Is 3D Printing Still Cool?

In today’s editorial, Angela takes on a question she’s grappled with a lot lately. Opinions expressed are the author’s own.

A couple of years ago, Shapeways faced a question that a lot of people had just then begun to ask: “Is consumer 3D printing overhyped?” Since Pete took on that controversy, a lot has happened in the world of 3D printing. Big manufacturers have invested in making 3DP part of their bottom line. Shapeways has grown, and a lot of players of all sizes have entered the market.

But, is 3D printing still cool? I’d argue that it is — and it isn’t.

What’s cool?

The feats that 3D printing make possible are getting both loftier and more normal: printing in space, printing biological matter for use in transplants and rehabilitation, printing chocolate, printing houses, printing teeth. Soon, there may be few parts of our lives that aren’t touched by 3D printing.

The Apis Cor printer, literally printing a house

If you have access to what 3D printing can actually do, it’s incredibly cool. If your 3D prints are the product of world-class machines and specialized processes, and available in a huge range of materials. If you can create complex prints, even ones with hundreds of interlocking parts. Without Shapeways, most of this stuff would be inaccessible to the average person. Working at the company that makes all this possible, it’s hard for me to see 3D printing as anything but cool.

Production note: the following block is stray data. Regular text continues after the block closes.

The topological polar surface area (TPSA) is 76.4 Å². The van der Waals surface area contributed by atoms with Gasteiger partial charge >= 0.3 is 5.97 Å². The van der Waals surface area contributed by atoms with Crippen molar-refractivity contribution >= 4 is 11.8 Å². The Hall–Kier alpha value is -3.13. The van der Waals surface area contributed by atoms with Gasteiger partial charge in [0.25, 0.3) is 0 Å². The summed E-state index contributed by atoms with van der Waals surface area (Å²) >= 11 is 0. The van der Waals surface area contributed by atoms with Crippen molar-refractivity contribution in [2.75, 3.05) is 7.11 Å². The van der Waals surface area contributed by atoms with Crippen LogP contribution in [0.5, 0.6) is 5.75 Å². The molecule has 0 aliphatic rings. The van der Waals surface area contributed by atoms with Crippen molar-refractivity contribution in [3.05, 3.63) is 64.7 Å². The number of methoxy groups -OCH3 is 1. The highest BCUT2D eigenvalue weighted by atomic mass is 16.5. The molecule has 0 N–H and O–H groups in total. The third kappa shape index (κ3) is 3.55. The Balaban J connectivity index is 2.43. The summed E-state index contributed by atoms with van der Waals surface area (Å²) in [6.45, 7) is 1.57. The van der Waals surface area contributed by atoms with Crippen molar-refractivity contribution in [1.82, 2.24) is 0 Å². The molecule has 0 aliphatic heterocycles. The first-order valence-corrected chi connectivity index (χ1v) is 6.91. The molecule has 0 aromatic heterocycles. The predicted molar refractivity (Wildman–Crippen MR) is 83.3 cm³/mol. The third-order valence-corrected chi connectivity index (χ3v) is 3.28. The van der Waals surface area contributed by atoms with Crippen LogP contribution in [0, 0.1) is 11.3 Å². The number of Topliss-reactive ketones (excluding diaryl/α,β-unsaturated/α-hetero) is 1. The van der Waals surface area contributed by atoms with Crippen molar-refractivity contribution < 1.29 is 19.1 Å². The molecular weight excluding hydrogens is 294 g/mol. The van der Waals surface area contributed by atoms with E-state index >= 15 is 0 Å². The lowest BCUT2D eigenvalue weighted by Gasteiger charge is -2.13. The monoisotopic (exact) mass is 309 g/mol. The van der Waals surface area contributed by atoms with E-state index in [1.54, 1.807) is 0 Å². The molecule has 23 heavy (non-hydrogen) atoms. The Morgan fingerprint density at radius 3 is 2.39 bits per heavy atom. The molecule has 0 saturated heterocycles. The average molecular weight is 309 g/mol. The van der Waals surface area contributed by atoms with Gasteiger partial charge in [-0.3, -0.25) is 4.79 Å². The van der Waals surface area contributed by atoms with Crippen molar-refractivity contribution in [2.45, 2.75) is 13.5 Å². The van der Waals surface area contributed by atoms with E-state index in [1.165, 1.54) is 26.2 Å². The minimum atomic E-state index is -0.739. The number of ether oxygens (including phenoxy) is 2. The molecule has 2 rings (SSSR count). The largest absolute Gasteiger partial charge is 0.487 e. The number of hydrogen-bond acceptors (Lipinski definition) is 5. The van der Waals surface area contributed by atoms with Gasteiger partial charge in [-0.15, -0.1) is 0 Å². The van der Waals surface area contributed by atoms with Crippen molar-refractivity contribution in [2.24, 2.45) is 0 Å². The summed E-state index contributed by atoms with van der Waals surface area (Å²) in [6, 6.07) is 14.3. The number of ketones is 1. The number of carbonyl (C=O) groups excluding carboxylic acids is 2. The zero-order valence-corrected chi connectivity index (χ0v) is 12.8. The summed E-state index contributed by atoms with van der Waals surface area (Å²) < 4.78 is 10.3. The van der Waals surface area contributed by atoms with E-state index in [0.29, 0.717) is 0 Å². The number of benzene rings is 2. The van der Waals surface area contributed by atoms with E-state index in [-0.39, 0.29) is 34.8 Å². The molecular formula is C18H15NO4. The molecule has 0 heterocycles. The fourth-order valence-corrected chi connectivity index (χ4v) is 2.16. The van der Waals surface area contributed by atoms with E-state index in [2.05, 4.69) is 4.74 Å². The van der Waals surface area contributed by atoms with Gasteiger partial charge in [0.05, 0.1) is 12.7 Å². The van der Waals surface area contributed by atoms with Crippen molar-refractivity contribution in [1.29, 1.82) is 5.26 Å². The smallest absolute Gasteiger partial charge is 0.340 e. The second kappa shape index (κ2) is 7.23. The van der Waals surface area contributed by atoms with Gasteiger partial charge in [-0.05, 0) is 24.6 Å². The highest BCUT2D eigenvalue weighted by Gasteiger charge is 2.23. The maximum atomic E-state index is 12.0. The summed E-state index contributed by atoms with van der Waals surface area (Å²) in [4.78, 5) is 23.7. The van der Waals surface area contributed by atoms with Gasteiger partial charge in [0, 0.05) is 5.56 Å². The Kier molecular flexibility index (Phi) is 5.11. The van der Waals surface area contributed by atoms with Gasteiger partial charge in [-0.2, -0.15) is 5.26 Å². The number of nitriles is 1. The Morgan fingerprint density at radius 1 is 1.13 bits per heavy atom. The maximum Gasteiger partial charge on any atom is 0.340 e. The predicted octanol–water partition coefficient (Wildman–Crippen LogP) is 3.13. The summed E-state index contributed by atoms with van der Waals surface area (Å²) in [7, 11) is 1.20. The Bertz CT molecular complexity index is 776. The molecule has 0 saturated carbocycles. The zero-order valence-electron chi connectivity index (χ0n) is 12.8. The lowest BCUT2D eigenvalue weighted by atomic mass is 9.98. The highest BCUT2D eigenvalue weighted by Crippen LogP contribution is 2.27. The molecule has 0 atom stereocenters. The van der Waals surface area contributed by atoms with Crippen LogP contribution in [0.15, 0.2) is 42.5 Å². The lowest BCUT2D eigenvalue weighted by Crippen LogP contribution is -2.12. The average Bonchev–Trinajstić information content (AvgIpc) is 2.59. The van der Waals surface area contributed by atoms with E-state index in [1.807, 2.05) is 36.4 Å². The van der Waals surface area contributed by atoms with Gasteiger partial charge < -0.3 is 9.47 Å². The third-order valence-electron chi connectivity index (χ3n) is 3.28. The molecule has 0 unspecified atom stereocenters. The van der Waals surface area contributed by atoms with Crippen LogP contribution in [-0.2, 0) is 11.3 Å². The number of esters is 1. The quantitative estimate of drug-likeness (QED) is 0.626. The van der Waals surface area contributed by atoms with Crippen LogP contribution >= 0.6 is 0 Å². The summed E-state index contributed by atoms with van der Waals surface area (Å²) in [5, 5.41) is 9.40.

A machine that walks, propelled by wind, all printed in a single piece of Strong & Flexible nylon plastic for Theo Jansen

What’s not cool?

Most innovations around 3D printing are really industrial business innovations. The printers in question cost more — and require more processing work — than home printers, and that’s because they’re just a lot more capable, versatile, and robust (and clunky, and expensive…). But, the “cool factor” of 3D printing has often centered around the dream of bringing home the equivalent of a Star Trek replicator. That vision is a little tarnished now, thanks to the fact that the real replicators are in factories, and desktop replicators are, well, complicated

Industrial 3D printers (and the companies with access to them) are leading the pack in terms of improving print quality and increasing the number of materials available for 3D printing.

A desktop 3D printing disaster

The verdict is…

3D printing is cooler than it’s ever been — except that it’s not getting there the way most people thought it would. It would be amazing to have a machine on your kitchen counter that could create the objects you need every day, in whatever material you desire. Instead, a platform like Shapeways can bring your ideas to life on demand, uniting a slew of technologies and processes in a single space. And, for the moonshots, big industry players are applying 3D printing in ways we’d never have imagined. Whether you’re printing a phone case or a jet engine part, 3D printing is still probably cooler (and more useful) than you realize.

Note: The opinions expressed here are the author’s own.

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8 comments

  1. Booze Kashi

    This article is horribly biased and one-sided.

    “t would be amazing to have a machine on your kitchen counter that could create the objects you need every day, in whatever material you desire.”